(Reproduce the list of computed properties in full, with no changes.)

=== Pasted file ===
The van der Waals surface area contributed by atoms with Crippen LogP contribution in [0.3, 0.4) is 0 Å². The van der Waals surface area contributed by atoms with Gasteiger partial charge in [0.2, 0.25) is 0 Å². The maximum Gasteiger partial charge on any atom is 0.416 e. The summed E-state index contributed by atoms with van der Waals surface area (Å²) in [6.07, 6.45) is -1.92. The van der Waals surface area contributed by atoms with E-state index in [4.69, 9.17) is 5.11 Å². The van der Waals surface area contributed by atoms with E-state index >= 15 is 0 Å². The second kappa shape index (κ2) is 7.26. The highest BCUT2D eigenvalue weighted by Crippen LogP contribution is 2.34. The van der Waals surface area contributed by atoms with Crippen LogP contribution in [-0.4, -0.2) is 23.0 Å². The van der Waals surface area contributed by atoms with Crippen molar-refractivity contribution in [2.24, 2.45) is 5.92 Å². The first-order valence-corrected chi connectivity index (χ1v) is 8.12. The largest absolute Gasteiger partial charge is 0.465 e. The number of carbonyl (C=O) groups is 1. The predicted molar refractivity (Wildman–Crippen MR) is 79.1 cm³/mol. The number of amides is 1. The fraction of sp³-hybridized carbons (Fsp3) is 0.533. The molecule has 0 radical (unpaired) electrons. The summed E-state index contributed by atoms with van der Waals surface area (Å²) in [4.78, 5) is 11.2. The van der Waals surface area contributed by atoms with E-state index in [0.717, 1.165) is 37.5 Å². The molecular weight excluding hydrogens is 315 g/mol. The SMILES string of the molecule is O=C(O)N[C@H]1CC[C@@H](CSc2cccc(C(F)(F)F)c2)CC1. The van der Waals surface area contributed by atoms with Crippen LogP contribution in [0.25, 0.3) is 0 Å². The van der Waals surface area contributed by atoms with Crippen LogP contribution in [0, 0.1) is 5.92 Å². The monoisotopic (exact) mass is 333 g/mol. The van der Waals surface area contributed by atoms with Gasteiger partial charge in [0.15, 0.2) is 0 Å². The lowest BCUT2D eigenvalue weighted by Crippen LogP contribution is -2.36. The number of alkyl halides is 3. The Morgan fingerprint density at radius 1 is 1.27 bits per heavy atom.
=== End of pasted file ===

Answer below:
The van der Waals surface area contributed by atoms with Crippen LogP contribution in [0.3, 0.4) is 0 Å². The van der Waals surface area contributed by atoms with Gasteiger partial charge in [0.2, 0.25) is 0 Å². The maximum Gasteiger partial charge on any atom is 0.416 e. The summed E-state index contributed by atoms with van der Waals surface area (Å²) in [6.07, 6.45) is -1.92. The van der Waals surface area contributed by atoms with E-state index in [4.69, 9.17) is 5.11 Å². The van der Waals surface area contributed by atoms with E-state index >= 15 is 0 Å². The second kappa shape index (κ2) is 7.26. The highest BCUT2D eigenvalue weighted by Crippen LogP contribution is 2.34. The van der Waals surface area contributed by atoms with Crippen LogP contribution in [-0.4, -0.2) is 23.0 Å². The van der Waals surface area contributed by atoms with Crippen molar-refractivity contribution in [2.24, 2.45) is 5.92 Å². The first-order valence-corrected chi connectivity index (χ1v) is 8.12. The largest absolute Gasteiger partial charge is 0.465 e. The number of carbonyl (C=O) groups is 1. The predicted molar refractivity (Wildman–Crippen MR) is 79.1 cm³/mol. The number of amides is 1. The fraction of sp³-hybridized carbons (Fsp3) is 0.533. The molecule has 0 radical (unpaired) electrons. The summed E-state index contributed by atoms with van der Waals surface area (Å²) in [4.78, 5) is 11.2. The van der Waals surface area contributed by atoms with E-state index in [0.717, 1.165) is 37.5 Å². The molecular weight excluding hydrogens is 315 g/mol. The SMILES string of the molecule is O=C(O)N[C@H]1CC[C@@H](CSc2cccc(C(F)(F)F)c2)CC1. The van der Waals surface area contributed by atoms with Crippen LogP contribution in [0.25, 0.3) is 0 Å². The van der Waals surface area contributed by atoms with Crippen LogP contribution in [0, 0.1) is 5.92 Å². The monoisotopic (exact) mass is 333 g/mol. The van der Waals surface area contributed by atoms with Gasteiger partial charge in [0.15, 0.2) is 0 Å². The lowest BCUT2D eigenvalue weighted by Crippen LogP contribution is -2.36. The number of alkyl halides is 3. The Morgan fingerprint density at radius 1 is 1.27 bits per heavy atom.